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Indices and Roots (F)

Welcome to our GCSE Indices and Roots quiz, where we're about to scale new heights in mathematical understanding! Before we delve into the complexities of indices and roots, let's start our journey with an exhilarating video that compares the towering peaks of the highest mountains.

Using INDICES, or powers, is a shorthand way of showing that a number (or a variable) has been multiplied by itself. Taking the root of a number is this process in reverse. Take this GCSE Maths quiz to see how well you can cope with all the little rules! You will know that the I in BIDMAS stands for Indices (or perhaps you’re more familiar with BODMAS, where the I is replaced with an O for Orders). Have a read of our BIDMAS Order of Operations page for a full recap of this subject.

You should know about the idea of multiplying a number by itself, or squaring it. The reverse process, taking the square root, involves finding a number that, when multiplied by itself, gives you the number you started with. Mathematicians developed the notation to use a small, raised power as a shorthand way of writing out repeated multiplication. This has been developed to include negative and fractional indices, and you should be familiar with all of them.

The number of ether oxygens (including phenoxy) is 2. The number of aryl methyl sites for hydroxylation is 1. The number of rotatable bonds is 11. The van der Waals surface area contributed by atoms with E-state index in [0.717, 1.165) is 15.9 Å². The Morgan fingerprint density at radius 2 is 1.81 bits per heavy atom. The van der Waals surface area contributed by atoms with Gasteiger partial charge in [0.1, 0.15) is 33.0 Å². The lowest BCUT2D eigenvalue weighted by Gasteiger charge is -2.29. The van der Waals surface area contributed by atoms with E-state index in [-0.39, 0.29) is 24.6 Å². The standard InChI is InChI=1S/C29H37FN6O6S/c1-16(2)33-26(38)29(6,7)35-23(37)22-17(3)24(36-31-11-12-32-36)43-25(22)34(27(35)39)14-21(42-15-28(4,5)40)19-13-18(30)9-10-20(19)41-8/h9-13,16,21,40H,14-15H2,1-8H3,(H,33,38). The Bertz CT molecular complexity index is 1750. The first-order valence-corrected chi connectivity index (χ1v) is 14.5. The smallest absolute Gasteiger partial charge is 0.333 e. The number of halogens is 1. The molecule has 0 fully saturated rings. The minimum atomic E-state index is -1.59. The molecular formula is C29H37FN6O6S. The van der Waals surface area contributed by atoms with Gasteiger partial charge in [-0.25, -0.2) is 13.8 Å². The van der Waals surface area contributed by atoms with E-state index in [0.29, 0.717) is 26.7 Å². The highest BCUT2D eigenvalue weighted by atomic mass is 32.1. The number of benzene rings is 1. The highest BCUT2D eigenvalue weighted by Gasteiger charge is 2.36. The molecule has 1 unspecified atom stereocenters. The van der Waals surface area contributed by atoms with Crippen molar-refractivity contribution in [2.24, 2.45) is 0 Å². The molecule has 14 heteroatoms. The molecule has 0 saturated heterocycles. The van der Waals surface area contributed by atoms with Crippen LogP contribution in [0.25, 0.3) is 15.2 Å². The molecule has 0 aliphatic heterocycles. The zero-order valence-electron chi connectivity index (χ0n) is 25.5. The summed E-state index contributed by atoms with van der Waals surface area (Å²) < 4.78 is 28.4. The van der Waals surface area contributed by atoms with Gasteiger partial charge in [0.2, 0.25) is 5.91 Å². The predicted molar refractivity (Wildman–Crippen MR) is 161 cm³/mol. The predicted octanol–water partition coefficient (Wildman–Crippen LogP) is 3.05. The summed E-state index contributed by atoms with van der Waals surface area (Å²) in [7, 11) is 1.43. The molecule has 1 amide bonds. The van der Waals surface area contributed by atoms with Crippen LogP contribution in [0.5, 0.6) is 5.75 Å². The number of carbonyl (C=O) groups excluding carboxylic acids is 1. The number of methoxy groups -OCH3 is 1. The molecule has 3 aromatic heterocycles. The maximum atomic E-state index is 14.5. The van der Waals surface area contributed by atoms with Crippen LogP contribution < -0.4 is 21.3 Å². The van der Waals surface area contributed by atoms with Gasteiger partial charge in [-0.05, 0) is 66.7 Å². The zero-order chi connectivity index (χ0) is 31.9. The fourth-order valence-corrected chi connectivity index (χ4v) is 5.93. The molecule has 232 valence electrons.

Learn the laws of indices to help you perform calculations involving roots and powers, and remember that ‘anything to the power of zero is always equal to 1’.

Standard form, also known as scientific notation, is a useful way of writing very large or very small numbers. Part of a number written in standard form includes 10 to the power of something. This works because big numbers, like 1,000,000 (1 million), can be written as 106. We might not be able to visualise really big numbers, but standard form at least allows us to perform calculations without getting caught up in a pile of zeroes!

Question 1
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Question 2
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Question 3
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Question 6
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Question 8
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Question 9
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Question 10
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You can find more about this topic by visiting BBC Bitesize - Laws of indices

Author:  Sally Thompson

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